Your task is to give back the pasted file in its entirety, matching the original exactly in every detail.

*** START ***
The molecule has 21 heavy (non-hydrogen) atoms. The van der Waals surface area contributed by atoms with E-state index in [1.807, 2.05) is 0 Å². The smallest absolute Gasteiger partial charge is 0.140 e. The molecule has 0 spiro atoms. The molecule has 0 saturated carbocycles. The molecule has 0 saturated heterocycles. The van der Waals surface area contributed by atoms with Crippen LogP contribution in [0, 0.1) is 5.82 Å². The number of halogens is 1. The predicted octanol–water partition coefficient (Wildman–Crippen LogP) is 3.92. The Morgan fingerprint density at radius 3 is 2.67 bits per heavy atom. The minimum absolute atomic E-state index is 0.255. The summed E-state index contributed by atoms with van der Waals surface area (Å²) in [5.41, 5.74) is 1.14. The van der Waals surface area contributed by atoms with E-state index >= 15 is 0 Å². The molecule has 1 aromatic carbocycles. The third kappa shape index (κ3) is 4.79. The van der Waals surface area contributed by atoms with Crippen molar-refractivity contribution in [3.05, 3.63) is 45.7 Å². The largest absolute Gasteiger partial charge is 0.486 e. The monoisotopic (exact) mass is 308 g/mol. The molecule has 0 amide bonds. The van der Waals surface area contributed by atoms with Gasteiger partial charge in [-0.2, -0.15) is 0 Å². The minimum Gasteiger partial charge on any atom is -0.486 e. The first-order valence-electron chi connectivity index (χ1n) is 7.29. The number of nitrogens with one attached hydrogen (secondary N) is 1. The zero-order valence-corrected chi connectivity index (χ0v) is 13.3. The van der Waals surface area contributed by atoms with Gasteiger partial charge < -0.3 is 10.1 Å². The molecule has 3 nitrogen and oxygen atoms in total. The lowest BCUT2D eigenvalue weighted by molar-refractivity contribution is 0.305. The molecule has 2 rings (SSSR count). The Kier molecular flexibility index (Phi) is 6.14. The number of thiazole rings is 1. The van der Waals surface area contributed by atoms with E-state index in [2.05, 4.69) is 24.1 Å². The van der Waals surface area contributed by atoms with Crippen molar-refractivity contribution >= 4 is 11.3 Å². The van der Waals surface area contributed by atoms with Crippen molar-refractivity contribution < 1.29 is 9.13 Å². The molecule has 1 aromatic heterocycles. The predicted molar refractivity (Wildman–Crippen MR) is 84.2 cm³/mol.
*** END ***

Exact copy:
The molecule has 21 heavy (non-hydrogen) atoms. The van der Waals surface area contributed by atoms with E-state index in [1.807, 2.05) is 0 Å². The smallest absolute Gasteiger partial charge is 0.140 e. The molecule has 0 spiro atoms. The molecule has 0 saturated carbocycles. The molecule has 0 saturated heterocycles. The van der Waals surface area contributed by atoms with Crippen LogP contribution in [0, 0.1) is 5.82 Å². The number of halogens is 1. The predicted octanol–water partition coefficient (Wildman–Crippen LogP) is 3.92. The Morgan fingerprint density at radius 3 is 2.67 bits per heavy atom. The minimum absolute atomic E-state index is 0.255. The summed E-state index contributed by atoms with van der Waals surface area (Å²) in [5.41, 5.74) is 1.14. The van der Waals surface area contributed by atoms with E-state index >= 15 is 0 Å². The molecule has 1 aromatic carbocycles. The third kappa shape index (κ3) is 4.79. The van der Waals surface area contributed by atoms with Crippen molar-refractivity contribution in [3.05, 3.63) is 45.7 Å². The largest absolute Gasteiger partial charge is 0.486 e. The monoisotopic (exact) mass is 308 g/mol. The molecule has 0 amide bonds. The van der Waals surface area contributed by atoms with Gasteiger partial charge in [-0.2, -0.15) is 0 Å². The minimum Gasteiger partial charge on any atom is -0.486 e. The first-order valence-electron chi connectivity index (χ1n) is 7.29. The number of nitrogens with one attached hydrogen (secondary N) is 1. The zero-order valence-corrected chi connectivity index (χ0v) is 13.3. The van der Waals surface area contributed by atoms with Gasteiger partial charge < -0.3 is 10.1 Å². The molecule has 3 nitrogen and oxygen atoms in total. The lowest BCUT2D eigenvalue weighted by molar-refractivity contribution is 0.305. The molecule has 2 rings (SSSR count). The Kier molecular flexibility index (Phi) is 6.14. The number of thiazole rings is 1. The van der Waals surface area contributed by atoms with E-state index in [2.05, 4.69) is 24.1 Å². The van der Waals surface area contributed by atoms with Crippen molar-refractivity contribution >= 4 is 11.3 Å². The van der Waals surface area contributed by atoms with Crippen molar-refractivity contribution < 1.29 is 9.13 Å². The molecule has 1 aromatic heterocycles. The predicted molar refractivity (Wildman–Crippen MR) is 84.2 cm³/mol.